There’s a saying at public companies: “Underpromise and overdeliver.” A.P. Moller-Maersk has apparently taken that credo to heart in 2021.
At the beginning of this year, it introduced initial guidance for 2021 earnings before interest, taxes, depreciation and amortization of $8.5 billion-$10.5 billion.
In May, it raised its EBITDA guidance to $13 billion-$15 billion.
Then on Monday, it hiked it yet again, to $18 billion-$19.5 billion. The midpoint of the new range is double the midpoint of the range at the beginning of this year and 8% above the current consensus estimate of $17.4 billion.
Maersk CEO Soren Skou previously called Q1 2021 his company’s “best quarter ever” — but that record didn’t last long. Maersk reported on Monday that Q2 2020 EBITDA was $5.1 billion on revenues of $14.2 billion. That easily tops Q1 2020 EBITDA of $4 billion.
“The strong quarterly performance is mainly driven by the continuation of the exceptional market situation, with a strong rebound in demand causing bottlenecks in the supply chain and equipment shortages,” said the company.
Q2 2021 ocean volumes increased 15% year on year, with average freight rates surging 59%. In the first quarter, volumes increased 5.7% year on year and rates rose by 35%.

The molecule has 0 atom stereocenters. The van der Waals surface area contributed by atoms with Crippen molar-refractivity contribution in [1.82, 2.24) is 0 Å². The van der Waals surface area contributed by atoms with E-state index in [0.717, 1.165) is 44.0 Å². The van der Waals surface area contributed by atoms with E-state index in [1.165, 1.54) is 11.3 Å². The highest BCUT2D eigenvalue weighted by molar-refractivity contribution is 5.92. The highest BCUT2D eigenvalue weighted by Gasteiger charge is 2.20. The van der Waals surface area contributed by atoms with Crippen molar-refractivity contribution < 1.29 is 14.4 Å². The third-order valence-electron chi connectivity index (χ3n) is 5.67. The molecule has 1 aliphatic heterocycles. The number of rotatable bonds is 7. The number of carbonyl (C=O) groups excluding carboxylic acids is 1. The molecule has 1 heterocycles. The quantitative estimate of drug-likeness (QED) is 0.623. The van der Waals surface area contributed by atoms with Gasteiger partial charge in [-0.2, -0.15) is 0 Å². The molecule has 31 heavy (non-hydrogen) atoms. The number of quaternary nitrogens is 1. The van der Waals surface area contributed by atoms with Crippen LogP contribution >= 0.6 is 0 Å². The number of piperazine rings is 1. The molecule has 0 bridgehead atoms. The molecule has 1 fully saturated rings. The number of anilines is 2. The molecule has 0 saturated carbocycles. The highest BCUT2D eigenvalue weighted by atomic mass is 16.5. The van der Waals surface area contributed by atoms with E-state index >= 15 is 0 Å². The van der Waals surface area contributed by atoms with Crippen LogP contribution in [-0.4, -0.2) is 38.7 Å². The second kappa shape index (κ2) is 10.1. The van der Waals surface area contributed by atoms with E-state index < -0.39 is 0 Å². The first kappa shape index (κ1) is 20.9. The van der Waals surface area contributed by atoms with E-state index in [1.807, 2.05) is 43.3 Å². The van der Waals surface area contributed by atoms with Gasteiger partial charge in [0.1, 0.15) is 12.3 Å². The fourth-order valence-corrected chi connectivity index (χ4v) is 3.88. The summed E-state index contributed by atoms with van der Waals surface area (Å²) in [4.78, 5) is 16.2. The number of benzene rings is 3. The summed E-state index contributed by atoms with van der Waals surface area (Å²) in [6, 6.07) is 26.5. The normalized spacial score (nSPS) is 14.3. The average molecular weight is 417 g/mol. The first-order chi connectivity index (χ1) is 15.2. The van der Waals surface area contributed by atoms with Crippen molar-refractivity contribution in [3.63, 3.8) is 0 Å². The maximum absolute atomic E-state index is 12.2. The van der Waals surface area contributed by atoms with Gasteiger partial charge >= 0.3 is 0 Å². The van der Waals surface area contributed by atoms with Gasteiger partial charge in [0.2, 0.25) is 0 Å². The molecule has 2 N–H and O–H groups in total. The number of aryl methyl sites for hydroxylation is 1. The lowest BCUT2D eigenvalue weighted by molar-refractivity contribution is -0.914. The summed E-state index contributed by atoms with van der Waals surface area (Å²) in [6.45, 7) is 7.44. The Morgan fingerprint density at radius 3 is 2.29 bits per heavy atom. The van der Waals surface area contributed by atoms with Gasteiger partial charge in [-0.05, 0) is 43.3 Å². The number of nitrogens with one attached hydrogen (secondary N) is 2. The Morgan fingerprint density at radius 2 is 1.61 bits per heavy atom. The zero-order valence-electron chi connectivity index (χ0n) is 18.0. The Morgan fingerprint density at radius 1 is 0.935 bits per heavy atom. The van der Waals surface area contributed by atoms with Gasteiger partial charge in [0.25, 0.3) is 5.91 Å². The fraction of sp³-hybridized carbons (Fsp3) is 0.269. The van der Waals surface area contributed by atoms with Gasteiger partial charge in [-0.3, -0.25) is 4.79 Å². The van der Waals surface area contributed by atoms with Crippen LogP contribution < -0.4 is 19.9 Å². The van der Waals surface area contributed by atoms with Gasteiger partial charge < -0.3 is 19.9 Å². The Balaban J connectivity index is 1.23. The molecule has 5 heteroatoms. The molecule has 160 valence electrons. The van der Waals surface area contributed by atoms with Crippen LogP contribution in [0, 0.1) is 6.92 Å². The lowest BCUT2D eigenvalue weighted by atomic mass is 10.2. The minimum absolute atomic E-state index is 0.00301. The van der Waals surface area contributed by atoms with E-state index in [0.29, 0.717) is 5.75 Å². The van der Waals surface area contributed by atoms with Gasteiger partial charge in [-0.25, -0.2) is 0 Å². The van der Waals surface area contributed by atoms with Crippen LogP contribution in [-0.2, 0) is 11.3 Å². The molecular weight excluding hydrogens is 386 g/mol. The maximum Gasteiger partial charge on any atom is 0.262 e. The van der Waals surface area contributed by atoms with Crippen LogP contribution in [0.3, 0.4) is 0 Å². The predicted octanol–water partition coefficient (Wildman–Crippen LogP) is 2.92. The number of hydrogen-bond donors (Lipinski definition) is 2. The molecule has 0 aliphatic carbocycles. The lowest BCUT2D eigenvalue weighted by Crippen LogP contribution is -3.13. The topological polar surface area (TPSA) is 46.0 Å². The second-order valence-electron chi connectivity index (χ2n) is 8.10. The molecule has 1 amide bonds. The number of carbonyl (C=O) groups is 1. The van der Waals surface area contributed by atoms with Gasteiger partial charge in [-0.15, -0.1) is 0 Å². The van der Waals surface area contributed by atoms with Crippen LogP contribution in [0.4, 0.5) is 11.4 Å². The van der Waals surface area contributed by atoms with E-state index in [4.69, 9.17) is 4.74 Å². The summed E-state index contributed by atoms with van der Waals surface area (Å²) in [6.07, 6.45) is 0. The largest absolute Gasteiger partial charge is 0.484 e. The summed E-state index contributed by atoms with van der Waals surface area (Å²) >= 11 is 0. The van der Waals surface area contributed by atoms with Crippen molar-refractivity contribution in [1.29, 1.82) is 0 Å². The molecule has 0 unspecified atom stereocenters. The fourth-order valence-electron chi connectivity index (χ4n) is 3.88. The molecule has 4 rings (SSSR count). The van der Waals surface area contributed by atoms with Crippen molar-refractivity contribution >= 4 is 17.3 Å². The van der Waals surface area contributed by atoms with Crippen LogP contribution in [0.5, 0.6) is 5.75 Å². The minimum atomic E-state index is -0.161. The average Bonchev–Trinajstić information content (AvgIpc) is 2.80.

Maersk revised its outlook for full-year demand growth to 6%-8% from 5%-7% previously, “primarily still driven by the export volumes out of China to the U.S.”
The high-water mark reached in the second quarter is unlikely to stand for long. Maersk said that “earnings in the third quarter are expected to exceed the level for Q2 2021.” It added, “Exceptional market conditions” are “expected to last until the end of full-year 2021.”
According to Jefferies analyst David Kerstens, “Container freight rates continue to set new record highs every week. Freight rates will likely eventually come down, when container demand normalizes and supply chain bottlenecks and capacity constraints ease. Demand for goods is expected to start leveling off as spending on services recovers, but inventory restocking will likely sustain production and container imports.
“Our estimates assume some normalization in the second half of 2021, followed by a decrease to a level in between this year’s record-high freight rates and previous levels, resulting in a normalization at higher-than-expected earnings levels,” said Kerstens.
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